“We are deeply saddened by the news of this terrible incident, and extend our heartfelt condolences to the families and friends of these pilots who were well known in our tight-knit community,” said Mayor Derek Kawakami in a statement released Monday.

“The Civil Air Patrol has always been there to help our community during disasters and emergencies. We thank our first responders for working urgently and doing everything they could to bring a sense of closure for those touched by this tragedy. Our thoughts and prayers will continue to be with you all.”

This is the second deadly aircraft incident to occur on island this year.

On Feb. 22, a military-contracted helicopter crashed during a training mission at the U.S. Navy Pacific Missile Range Facility at Barking Sands, killing four.

An NTSB report said that the helicopter was making a left turn when it unexpectedly stopped before pitching downward and hitting with the ground “in a near-vertical attitude.” The helicopter caught fire after the crash.


Two people were killed when a Civil Air Patrol plane crashed during a training exercise on Kauai Sunday afternoon, according to the National Transportation Safety Board.

The Cessna 172P Skyhawk went down at 3:45 p.m. Sunday in mountainous terrain 13 miles north of Kekaha, according to the NTSB. Kauai police confirmed that two people on board, the pilot and co-pilot, did not survive.

The two were identified as Civil Air Patrol volunteers James Degnan, age 76, of Princeville, and David Parker, age 78, of Kapaa, according to a news release. Police and fire officials recovered their bodies around 10 a.m. today.

“We extend our sincere condolences to the loved ones of James and David, and our partners over at the Civil Air Patrol, whom we work with closely,” said KPD’s Investigative Services Bureau Assistant Chief Bryson Ponce, in a release. “These individuals were seasoned pilots who were part of our Kaua‘i community, and we know they will be missed deeply.”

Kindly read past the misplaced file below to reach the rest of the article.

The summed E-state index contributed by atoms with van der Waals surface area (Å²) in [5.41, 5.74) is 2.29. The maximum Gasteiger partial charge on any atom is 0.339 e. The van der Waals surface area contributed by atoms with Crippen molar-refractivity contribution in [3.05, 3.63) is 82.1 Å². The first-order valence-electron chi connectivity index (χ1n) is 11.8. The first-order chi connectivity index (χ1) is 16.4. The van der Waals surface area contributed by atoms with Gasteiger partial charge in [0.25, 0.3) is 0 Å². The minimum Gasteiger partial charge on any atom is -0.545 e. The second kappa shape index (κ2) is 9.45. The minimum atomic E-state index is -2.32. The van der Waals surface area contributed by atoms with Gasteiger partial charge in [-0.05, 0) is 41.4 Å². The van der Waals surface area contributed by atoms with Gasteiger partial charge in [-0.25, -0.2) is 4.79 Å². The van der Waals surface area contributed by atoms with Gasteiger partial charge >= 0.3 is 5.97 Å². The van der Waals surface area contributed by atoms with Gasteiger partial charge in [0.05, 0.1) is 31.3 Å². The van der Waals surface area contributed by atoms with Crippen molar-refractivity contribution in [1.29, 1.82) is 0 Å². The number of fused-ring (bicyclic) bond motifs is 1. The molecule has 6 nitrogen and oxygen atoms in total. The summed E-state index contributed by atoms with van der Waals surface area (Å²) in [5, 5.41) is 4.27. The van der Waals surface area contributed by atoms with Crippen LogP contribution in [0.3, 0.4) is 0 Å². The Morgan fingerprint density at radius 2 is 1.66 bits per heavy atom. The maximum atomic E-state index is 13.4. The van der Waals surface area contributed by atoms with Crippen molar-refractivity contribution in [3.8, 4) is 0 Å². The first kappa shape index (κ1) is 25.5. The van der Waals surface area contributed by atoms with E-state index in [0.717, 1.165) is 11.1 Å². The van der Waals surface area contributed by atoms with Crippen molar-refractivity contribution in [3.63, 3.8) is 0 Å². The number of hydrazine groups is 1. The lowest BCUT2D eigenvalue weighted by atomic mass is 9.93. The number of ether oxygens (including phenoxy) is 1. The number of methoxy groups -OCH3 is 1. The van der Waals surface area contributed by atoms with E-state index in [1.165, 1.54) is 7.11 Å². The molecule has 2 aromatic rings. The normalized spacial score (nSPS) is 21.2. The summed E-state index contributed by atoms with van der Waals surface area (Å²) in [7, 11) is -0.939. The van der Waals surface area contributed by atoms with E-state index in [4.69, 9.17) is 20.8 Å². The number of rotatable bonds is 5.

The scene and investigation of the crash have been turned over to the NTSB and Federal Aviation Administration for further investigation.

“We are deeply saddened by the news of this terrible incident, and extend our heartfelt condolences to the families and friends of these pilots who were well known in our tight-knit community,” said Mayor Derek Kawakami in a release. “The Civil Air Patrol has always been there to help our community during disasters and emergencies. We thank our first responders for working urgently and doing everything they could to bring a sense of closure for those touched by this tragedy. Our thoughts and prayers will continue to be with you all.”

Degnan and Parker were piloting the Cessna 172P Skyhawk on a routine, monthly tsunami warning practice run.

The United States Air Force Auxiliary, Civil Air Patrol was founded on Dec. 1, 1941, to mobilize the nation’s civilian aviation resources for national defense service, according to the CAP website. The Hawaii Wing flies training missions year-round, Wing Commander Chantal Lonergan told the Star-Advertiser.

“Our volunteers are highly dedicated and committed to serving the community,” said Lonergan. “We are aligning our hearts with the family members and hoping for the best.”

The Hawaii Wing works with county and state first responders, including local civil defense and emergency management agencies, to fly tsunami, hurricane, and tropical storm warning missions over the coastal areas and rain forests in addition to aerial damage and disaster assessment flights, search and rescue, and USGS Volcanoes National Observatory overflight of lava flow zones, according to the CAP Hawaii Wing’s website.

The Kalalau Lookout in Kokee is closed today, according to Kauai County, and a no-fly zone is in place for the Kalalau and Kokee areas.